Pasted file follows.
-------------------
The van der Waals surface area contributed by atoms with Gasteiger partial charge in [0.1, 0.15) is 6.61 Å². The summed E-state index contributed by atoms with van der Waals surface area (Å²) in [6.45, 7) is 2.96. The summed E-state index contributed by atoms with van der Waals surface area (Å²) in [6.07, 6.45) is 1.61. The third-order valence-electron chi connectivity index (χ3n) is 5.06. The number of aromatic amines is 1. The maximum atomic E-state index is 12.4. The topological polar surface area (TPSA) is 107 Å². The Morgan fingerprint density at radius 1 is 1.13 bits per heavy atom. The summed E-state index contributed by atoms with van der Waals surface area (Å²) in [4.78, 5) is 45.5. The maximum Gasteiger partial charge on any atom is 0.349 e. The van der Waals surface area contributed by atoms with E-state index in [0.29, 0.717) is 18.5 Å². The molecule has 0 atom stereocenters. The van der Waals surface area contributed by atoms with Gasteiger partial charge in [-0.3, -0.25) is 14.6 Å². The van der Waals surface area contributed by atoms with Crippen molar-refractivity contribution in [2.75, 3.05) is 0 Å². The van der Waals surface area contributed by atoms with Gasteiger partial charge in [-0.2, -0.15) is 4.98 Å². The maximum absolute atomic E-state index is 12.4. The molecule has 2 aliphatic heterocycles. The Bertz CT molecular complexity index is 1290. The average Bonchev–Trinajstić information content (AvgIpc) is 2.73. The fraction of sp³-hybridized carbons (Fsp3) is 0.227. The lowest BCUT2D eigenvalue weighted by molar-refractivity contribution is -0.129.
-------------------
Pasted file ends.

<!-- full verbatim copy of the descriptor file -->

The van der Waals surface area contributed by atoms with Gasteiger partial charge in [0.1, 0.15) is 6.61 Å². The summed E-state index contributed by atoms with van der Waals surface area (Å²) in [6.45, 7) is 2.96. The summed E-state index contributed by atoms with van der Waals surface area (Å²) in [6.07, 6.45) is 1.61. The third-order valence-electron chi connectivity index (χ3n) is 5.06. The number of aromatic amines is 1. The maximum atomic E-state index is 12.4. The topological polar surface area (TPSA) is 107 Å². The Morgan fingerprint density at radius 1 is 1.13 bits per heavy atom. The summed E-state index contributed by atoms with van der Waals surface area (Å²) in [4.78, 5) is 45.5. The maximum Gasteiger partial charge on any atom is 0.349 e. The van der Waals surface area contributed by atoms with E-state index in [0.29, 0.717) is 18.5 Å². The molecule has 0 atom stereocenters. The van der Waals surface area contributed by atoms with Gasteiger partial charge in [-0.3, -0.25) is 14.6 Å². The van der Waals surface area contributed by atoms with Crippen molar-refractivity contribution in [2.75, 3.05) is 0 Å². The van der Waals surface area contributed by atoms with Gasteiger partial charge in [-0.2, -0.15) is 4.98 Å². The maximum absolute atomic E-state index is 12.4. The molecule has 2 aliphatic heterocycles. The Bertz CT molecular complexity index is 1290. The average Bonchev–Trinajstić information content (AvgIpc) is 2.73. The fraction of sp³-hybridized carbons (Fsp3) is 0.227. The lowest BCUT2D eigenvalue weighted by molar-refractivity contribution is -0.129.